The Terminator Teeters to the Finish

Polls show Schwarzenegger still ahead in California. On the ground, though, it appears the shots he's taking are slowing his momentum

By Ronald Grover

You know you're nearing the end of the looniness called California's recall election when Barbra Streisand, Al Gore, and Bill Clinton start leaving prerecorded messages on Golden State voters' answering machines. But none of that tops front-runner Arnold Schwarzenegger leaving "personal" messages to drop by and join him –- and a few thousand other folks -- at a nearby park for a campaign rally.

As the days before the election tick down to zero, Schwarzenegger is gearing up for the role of a lifetime: governor of California. And in true Terminator fashion, he's strutting ahead as just about everyone else is aiming to blast him to smithereens.

Yes, the polls all show that Schwarzenegger still enjoys a decent margin against the No. 2 candidate, Lieutenant Governor Cruz Bustamante, even after all the last-minute body blows about boorish behavior toward women and alleged remarks about Adolph Hitler and the Nazis. In the latest Field Poll, from California's highly respected statewide research outfit, the actor gets support of 36% of those likely to vote on Oct. 7 -- a larger percentage than any of the other 135 candidates on the ballot.


  That could be enough for Schwarzenegger to get the statehouse. That is, of course, if current occupant Gray Davis is recalled (and the Field Poll says 57% of the voters will punch their card to do just that).

You have to be here, though, because the feeling on the ground is that the race is tightening quickly. Since The Los Angeles Times ran a story on Oct. 2 saying that Schwarzenegger had groped or otherwise mistreated woman over a 25-year period, the question of whether he's fit to run the state is about all anyone is talking about. The Oakland Tribune withdrew its endorsement in response to the piece.

In addition to the six women quoted in the Times story, nine more have now come forward -- making 15 in all. And a TV commercial featuring one of those women has begun airing about every hour on prime time. The ad, sponsored by a liberal political action committee called, says somberly that "if you're a woman, or your mother is a woman, or your daughter or sister, then you cannot vote for this man." Since everyone's mother, daughter, or sister presumably is a woman, who can vote for Schwarzenegger?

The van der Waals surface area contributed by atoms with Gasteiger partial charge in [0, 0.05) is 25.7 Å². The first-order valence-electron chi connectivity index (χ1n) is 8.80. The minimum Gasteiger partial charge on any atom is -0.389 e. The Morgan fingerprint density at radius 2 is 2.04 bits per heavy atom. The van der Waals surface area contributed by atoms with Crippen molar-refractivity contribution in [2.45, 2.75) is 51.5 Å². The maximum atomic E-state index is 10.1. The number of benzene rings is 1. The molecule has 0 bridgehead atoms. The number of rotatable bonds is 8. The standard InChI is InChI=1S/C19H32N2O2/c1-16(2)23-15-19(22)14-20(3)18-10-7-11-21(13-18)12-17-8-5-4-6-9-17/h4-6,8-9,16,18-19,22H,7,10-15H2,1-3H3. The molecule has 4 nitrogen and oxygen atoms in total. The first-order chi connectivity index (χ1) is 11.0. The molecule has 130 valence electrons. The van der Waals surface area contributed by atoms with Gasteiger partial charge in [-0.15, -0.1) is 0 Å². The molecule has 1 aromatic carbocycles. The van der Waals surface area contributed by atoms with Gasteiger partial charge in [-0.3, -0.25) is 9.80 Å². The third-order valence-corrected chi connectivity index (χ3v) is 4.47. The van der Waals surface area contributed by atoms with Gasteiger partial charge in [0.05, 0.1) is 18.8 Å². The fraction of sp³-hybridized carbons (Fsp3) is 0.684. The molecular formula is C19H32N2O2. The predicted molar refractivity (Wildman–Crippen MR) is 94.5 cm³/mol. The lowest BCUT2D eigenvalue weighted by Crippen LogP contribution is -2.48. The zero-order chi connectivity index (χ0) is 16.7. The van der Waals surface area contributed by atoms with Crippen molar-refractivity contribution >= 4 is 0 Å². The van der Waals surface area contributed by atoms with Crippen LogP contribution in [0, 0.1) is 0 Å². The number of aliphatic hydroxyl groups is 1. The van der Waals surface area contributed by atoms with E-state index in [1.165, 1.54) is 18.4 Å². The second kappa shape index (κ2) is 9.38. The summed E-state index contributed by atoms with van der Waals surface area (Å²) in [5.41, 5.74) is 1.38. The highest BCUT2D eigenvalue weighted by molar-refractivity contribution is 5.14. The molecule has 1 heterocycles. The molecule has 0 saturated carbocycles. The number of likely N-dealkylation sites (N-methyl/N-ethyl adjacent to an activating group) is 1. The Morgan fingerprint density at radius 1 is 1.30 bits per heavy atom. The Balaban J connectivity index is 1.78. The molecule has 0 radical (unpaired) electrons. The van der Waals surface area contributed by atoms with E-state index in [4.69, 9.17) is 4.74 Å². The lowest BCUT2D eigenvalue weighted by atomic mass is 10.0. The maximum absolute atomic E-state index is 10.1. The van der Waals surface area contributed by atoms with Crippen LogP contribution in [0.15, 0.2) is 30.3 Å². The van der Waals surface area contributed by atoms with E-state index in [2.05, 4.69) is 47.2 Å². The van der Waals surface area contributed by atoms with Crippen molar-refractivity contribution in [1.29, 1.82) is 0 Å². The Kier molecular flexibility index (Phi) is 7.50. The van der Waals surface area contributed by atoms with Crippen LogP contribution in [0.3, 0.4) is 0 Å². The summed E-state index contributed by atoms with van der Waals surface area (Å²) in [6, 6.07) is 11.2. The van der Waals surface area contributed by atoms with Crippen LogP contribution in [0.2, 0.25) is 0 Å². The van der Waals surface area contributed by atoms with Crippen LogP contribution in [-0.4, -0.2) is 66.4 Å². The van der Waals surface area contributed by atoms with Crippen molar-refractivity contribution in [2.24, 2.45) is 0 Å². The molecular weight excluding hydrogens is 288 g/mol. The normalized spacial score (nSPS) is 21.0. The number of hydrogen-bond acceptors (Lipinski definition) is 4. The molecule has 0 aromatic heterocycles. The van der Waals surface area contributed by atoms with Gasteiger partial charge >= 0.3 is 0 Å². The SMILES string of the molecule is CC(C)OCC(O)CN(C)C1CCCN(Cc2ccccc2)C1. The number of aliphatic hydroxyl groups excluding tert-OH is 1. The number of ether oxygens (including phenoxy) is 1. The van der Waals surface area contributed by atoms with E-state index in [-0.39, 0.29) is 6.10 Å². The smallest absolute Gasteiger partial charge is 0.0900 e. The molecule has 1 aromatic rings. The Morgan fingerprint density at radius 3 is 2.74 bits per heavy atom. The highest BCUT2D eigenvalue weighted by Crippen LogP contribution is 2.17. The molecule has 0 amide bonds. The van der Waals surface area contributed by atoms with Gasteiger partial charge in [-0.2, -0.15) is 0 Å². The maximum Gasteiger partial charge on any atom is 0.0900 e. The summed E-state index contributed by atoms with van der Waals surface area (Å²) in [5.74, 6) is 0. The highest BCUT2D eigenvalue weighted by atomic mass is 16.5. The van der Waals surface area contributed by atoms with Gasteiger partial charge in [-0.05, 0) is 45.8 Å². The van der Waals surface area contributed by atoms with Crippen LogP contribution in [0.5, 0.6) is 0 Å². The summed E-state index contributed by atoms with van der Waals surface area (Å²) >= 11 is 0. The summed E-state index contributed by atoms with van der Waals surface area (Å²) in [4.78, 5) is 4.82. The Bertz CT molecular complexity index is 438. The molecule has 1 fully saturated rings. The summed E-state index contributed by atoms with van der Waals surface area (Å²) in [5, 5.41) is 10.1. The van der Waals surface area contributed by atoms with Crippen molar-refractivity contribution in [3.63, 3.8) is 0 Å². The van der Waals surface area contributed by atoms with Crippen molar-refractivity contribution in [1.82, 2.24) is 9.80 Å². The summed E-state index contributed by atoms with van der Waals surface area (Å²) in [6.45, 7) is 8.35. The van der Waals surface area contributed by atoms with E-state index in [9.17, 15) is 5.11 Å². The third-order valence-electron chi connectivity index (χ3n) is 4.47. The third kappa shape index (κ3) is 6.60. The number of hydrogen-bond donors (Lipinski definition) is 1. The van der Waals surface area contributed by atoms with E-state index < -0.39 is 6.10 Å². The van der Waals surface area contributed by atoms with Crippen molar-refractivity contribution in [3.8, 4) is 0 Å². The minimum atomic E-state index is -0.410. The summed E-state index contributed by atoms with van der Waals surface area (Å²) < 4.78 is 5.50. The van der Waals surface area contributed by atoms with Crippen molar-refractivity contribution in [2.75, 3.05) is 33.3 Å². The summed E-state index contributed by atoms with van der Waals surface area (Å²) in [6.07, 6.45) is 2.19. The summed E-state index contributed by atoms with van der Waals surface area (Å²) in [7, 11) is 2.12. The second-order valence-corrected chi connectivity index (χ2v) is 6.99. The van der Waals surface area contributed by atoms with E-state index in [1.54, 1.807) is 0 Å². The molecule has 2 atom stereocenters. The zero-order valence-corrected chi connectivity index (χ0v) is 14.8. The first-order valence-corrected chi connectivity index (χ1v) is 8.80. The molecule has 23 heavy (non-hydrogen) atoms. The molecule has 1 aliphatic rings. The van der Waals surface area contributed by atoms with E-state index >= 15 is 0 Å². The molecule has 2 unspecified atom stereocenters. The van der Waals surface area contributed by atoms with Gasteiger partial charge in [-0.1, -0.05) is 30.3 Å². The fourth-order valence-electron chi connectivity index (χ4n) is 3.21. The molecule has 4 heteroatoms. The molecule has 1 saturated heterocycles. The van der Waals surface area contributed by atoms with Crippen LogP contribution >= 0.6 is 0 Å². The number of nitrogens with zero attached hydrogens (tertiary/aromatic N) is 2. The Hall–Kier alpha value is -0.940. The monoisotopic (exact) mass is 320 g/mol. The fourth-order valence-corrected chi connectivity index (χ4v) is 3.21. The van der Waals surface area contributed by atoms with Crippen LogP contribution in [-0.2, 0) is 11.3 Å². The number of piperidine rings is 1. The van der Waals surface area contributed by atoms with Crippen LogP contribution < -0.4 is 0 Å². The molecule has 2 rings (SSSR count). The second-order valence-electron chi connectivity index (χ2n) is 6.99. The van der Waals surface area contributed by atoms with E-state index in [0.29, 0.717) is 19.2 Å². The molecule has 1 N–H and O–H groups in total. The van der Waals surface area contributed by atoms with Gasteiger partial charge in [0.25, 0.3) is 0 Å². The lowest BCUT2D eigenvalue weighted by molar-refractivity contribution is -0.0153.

At the same time, he's battling allegations -- far more vague -- that in his younger days he expressed admiration for Hitler. That charge doesn't have the stickiness of the groping allegations, but it adds to the impression that Schwarzenegger is on the defensive -- a bad place for a front-runner to be.

While his defense against the Hitler charges seems more plausible, Schwarzenegger hasn't given much of a denial to the groping charges -- even as he says it's all a plot by Davis and the Times to derail his campaign. "I have behaved badly sometimes" he said in reference to his behavior with women, chalking up at least some of it to "rowdy movie sets" and being "playful." Schwarzenegger did, however, apologize "to those people that I have offended."

In the closing 48 hours of the campaigning, he has layered contrition with a dollop of defiance in his stumping. At the Los Angeles County Arboretum in Arcadia with a light rain falling, the muscular action star tried to shift the blame for the charges on Governor Davis' camp. "They try to tear your character down and everything you stand for," Schwarzenegger told a crowd of about 2,000. Always the Terminator, he said he would blast his way through the mess. "I will stay focused. I always stay focused, because the fight continues."


  As he focuses for the final push, the governor with the severely coiffed seems to be suddenly recharged. Davis claims his private polls show support slipping for the recall effort. As for Schwarzenegger, Davis is now dangling the notion that perhaps a criminal investigation is warranted into the "assaults" against women. Electing Arnold, Davis said at a stop in Oakland, "would then saddle the state with whole 'nother set of problems."

Meanwhile, Arnold tours by bus, doings such folksy things as wolfing down a protein bar at a burger joint in Merced and posing with female supporters at a meat-packing plant in Clovis. His wife, TV commentator Maria Shriver, is hitting the stump harder than ever to attest to Schwarzenegger's character as a father and husband.

It's folksy, perhaps. But it's also drawing attention away from Schwarzenegger's central message -- the state leadership isn't working, and businesses are fleeing California. Undoubtedly, the movie-star charisma that has carried him this far is wearing thin as the hours tick away.

Even in California, where folks forgive stars everything from bad-hair days to drug overdoses, allegations of assaults against women may cross the line from show business to dirty business. The Schwarzenegger buzz has suddenly turned bad. And that ain't good –- for Arnold the candidate or for Arnold the actor.

Grover is Los Angeles bureau chief for BusinessWeek. Follow his weekly Power Lunch column, only on BusinessWeek Online

Edited by Patricia O'Connell

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